utcomes of 18,481 patients who had at least one coronary artery that was more than 75 percent blocked and who had received bypass surgery, angioplasty or heart medications at Duke from 1986 to 2000. Patients were considered to have severe coronary artery disease if three of their coronary arteries were more than 75 percent blocked.
Patients were divided into three groups, depending on when they were treated: 1986-1990, 1991-1995 and 1996-2000. The final period is most important, the researchers said, because 1996 was when physicians first began inserting stents during angioplasty procedures.
Stents are thin metal mesh tubes that are inserted at the site of a blockage after angioplasty to keep the artery open. For cardiologists, stents were a significant advance over angioplasty alone, cutting in half the rate of reblockage of the treated artery, Smith said. More than three-quarters of patients undergoing angioplasty now receive stents.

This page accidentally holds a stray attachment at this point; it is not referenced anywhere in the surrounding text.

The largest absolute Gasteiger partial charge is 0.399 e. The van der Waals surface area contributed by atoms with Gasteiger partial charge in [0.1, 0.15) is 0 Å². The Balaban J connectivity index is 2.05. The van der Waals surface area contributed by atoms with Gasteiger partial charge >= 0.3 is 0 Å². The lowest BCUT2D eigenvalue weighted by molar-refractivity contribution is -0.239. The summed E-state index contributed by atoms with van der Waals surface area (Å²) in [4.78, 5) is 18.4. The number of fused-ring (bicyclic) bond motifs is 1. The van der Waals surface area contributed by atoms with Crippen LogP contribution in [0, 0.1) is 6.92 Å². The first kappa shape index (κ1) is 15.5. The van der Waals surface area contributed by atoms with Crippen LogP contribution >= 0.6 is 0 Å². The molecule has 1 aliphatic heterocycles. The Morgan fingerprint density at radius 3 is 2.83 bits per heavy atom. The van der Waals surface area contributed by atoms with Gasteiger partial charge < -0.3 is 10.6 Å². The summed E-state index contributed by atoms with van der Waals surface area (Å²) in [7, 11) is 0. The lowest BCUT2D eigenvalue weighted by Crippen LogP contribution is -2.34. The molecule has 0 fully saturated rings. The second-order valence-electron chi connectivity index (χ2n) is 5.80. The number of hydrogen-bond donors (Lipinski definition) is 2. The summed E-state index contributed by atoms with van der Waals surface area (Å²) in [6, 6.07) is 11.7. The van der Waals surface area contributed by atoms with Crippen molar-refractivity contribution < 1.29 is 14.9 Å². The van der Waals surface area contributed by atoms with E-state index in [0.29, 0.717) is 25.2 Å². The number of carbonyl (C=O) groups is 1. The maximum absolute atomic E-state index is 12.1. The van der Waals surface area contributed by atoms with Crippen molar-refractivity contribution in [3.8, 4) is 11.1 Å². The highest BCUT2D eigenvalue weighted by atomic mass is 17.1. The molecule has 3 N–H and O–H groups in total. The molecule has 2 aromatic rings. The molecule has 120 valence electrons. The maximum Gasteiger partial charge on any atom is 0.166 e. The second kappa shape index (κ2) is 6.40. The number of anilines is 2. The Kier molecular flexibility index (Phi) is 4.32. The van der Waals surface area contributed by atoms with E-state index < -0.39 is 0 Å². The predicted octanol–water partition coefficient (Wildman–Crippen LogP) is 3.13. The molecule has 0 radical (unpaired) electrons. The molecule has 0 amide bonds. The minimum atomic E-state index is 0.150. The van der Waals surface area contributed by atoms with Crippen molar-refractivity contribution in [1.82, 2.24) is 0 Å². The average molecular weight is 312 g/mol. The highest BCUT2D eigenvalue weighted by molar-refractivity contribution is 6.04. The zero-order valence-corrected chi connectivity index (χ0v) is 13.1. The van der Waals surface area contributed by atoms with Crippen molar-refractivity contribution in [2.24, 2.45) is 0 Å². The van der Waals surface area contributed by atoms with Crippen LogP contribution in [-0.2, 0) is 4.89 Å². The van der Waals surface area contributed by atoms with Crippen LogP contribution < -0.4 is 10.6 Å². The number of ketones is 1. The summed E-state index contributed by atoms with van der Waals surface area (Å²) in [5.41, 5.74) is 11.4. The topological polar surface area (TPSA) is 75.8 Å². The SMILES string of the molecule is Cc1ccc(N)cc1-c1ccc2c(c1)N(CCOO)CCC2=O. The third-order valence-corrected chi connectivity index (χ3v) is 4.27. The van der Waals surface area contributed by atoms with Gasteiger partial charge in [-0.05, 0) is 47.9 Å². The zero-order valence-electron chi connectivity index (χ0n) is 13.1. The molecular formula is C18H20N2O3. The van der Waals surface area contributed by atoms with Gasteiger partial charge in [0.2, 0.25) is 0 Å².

The study period ended before "drug-eluting stents," the latest generation of stents that slowly release drugs to keep the treated artery open, came into use.
"We believe that our findings have a particular relevance to practice today, since recent studies are suggesting that there may be problems with the long-term durability of drug-eluting stents," Smith said. "Because of these new questions, many physicians are going back to the traditional stents."
The researchers found that patients in the 1996-2000 period with severe disease who received bypass surgery lived an average of 5.3 months longer than those treated by angioplasty, a statistically significant difference.
"These findings should change practice," Smith said. "We've clearly needed the long-term survival data, and this study provides it. Patients receiving bypass surgery get a durable fix for their disease. Patients undergoing angioplasty with a stent not only have a foreign object in their body, but tPage: 1 2 3 Related medicine news :1
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